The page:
Our Approach to History
aka Your Guide to Thinking like a Historian
In course design, I follow advice attributed to Albert Einstein (physicist, 1879-1955): "I never teach my pupils. I only attempt to provide the conditions in which they can learn." You learn history by DOING! You think like a historian and do what historians do. That's how to really learn history!
To elaborate, I design courses around the most recent findings of neuroscience to maximize effective student learning. "The primary message from neuroscience researchers is relatively simple: 'The one who does the work does the learning.' Only when you practice, read, write, think, talk, collaborate, and reflect does your brain make permanent connections. Your teachers cannot do this for you, and at times this work will make you tired. When you are worn out from learning, rest a bit and reflect on the fact that you are changing the neurochemistry of your brain. That is pretty amazing." [Terry Doyle & Todd Zakarjsek, The New Science of Learning, Stylus Publishing, 2013, p. 12.]
We Study History Using Inquiry-Guided Learning (IGL)
As noted, you learn history by doing what professional historians do. You analyze and evaluate a variety of primary sources (critical thinking), interpret their meanings, and construct an explanation [interpretation] of the past based on this empirical evidence (creative thinking). The raw material for our inquiries is a variety of historical documents and images--firsthand accounts, paintings, photographs generated by those who made history. While we're using historical materials, the cognitive skills you develop are applicable to any type of data and any field of study or career path. You will find relevant primary sources, along with interpretive commentary for context, in my online learning environment Latin America: An Interactive History Lab, used in HI 216-601, my online course.
Constructivism: You create [construct] your own interpretations of the past, instead of merely memorizing facts or passively accepting and repeating prepackaged views formulated by others. The "guided" part of the inquiry is embedded in the history learning laboratory I created. The guidance includes these elements:
 selected primary sources you analyze. [In the real world of historical work, you would research and uncover your own sources.]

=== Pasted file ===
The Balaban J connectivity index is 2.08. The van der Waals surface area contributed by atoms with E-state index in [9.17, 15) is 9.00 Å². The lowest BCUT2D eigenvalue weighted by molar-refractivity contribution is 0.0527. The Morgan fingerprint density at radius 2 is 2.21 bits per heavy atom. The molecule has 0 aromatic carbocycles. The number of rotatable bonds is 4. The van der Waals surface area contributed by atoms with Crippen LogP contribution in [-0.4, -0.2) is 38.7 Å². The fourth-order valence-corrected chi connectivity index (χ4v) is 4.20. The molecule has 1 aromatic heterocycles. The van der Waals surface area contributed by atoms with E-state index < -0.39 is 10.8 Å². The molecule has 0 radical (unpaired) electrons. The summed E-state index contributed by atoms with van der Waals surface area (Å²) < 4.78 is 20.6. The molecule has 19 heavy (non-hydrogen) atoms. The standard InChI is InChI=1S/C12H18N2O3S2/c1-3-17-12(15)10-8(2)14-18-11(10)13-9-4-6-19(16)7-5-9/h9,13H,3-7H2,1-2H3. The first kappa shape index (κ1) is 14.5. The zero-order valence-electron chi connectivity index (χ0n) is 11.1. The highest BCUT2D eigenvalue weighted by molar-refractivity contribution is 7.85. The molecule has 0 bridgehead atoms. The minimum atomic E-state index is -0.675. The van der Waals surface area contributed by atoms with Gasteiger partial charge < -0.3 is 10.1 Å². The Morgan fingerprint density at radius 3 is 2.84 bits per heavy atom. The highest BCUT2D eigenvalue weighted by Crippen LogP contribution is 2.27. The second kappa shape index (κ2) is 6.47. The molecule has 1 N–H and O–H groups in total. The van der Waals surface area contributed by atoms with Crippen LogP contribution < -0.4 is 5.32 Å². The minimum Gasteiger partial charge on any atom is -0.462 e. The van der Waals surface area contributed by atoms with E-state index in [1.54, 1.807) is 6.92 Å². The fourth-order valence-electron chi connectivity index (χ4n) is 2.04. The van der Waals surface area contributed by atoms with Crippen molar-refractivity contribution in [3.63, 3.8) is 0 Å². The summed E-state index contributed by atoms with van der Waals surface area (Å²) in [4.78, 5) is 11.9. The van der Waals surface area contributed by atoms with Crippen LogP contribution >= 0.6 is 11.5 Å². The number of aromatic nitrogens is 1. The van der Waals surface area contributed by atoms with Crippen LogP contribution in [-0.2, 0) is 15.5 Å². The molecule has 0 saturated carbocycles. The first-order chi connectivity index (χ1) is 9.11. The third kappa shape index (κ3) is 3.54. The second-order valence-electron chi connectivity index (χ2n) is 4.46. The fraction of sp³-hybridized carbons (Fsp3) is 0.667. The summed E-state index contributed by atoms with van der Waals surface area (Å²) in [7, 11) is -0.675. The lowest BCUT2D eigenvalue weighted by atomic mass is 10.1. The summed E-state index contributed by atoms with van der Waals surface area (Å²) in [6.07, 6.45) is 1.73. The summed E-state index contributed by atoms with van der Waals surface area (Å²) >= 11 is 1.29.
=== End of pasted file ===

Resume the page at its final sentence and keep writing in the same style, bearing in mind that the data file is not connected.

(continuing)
Guidance through the use of leading questions, debates, and role-playing assignments. After creating your interpretation, you can check it against the scholarly views provided in the history lab chapters and in email mini-lectures from Prof. Slatta. sources. As you gain experience, your conclusions will more closely match those of experts in the field. You will also move from apprentice historian to more autonomous, self-reflective scholar as the semester progresses.
An inquiry approach requires you to integrate (combine) different sources of information into a logical whole rather than passively memorizing the analysis of others. To assist you in source integration, you may wish to use this Synthesis Matrix.
We Pursue a Variety of inquiries in IGL
Our IGL approach facilitates higher levels of critical thinking, as measured through the useful Bloom's Taxonomy of Cognitive Levels. That is, we emphasize analyzing evidence [breaking big issues into constituent parts], critically evaluating historical sources [learning how to judge which are more trustworthy], and creating our own interpretation of the past (Bloom's 3 highest cognitive levels). Our goal is for you to function as an intellectual inquirer" rather than a "partisan ideologue." Put another way, we want you to evaluate and analyze evidence, not respond to new information with simplistic, knee-jerk opinion. Creative thinking enters into your creation of historical interpretations to explain past events.
- Political inquiries ask how did public policies & laws come to be. Which social groups have the greatest power in constructing political boundaries? Under the established rules who wins? Who loses?
- Economic inquiries ask how are goods and services produced, distributed, and consumed. How are resources, such as land, employment, property, income, allocated?
- Social inquiries come in a wide range of forms. They focus on social institutions and social characteristics, such as the family, communities, education, health, and quality of life. They probe differences in society based on gender, ethnicity, and social class.
- Cultural inquiries examine the artistic and cultural production of a society and interpret what that production tells us about the nation's or social group's values and concerns. Materials might include art work, dance, literature, music, or architecture. In some assignments, you will explore myths, archetypes, and historical memory.
- Some inquiries combine elements from several categories of the above list. Use the course examples to practice developing your own high-level questions.
We Write to Learn and Learn to Write
You do lots of writing in Slatta's history classes. Informal writing (short inquiries) provides practice in writing to learn. Emphasis lies in sharpening thinking, not in writing mechanics. Formal writing assignments combine writing to learn with learning to write. Your thinking remains primary, but we also examine writing mechanics [word use, organization, tenses, punctuation, grammar].
I hope that by considering "why" I ask you to do these tasks, you'll appreciate their importance and gain competency at doing them. For more on the assumptions behind this approach, read my teaching philosophy. So jump in with both feet--and enjoy. It's not every day you get to make history!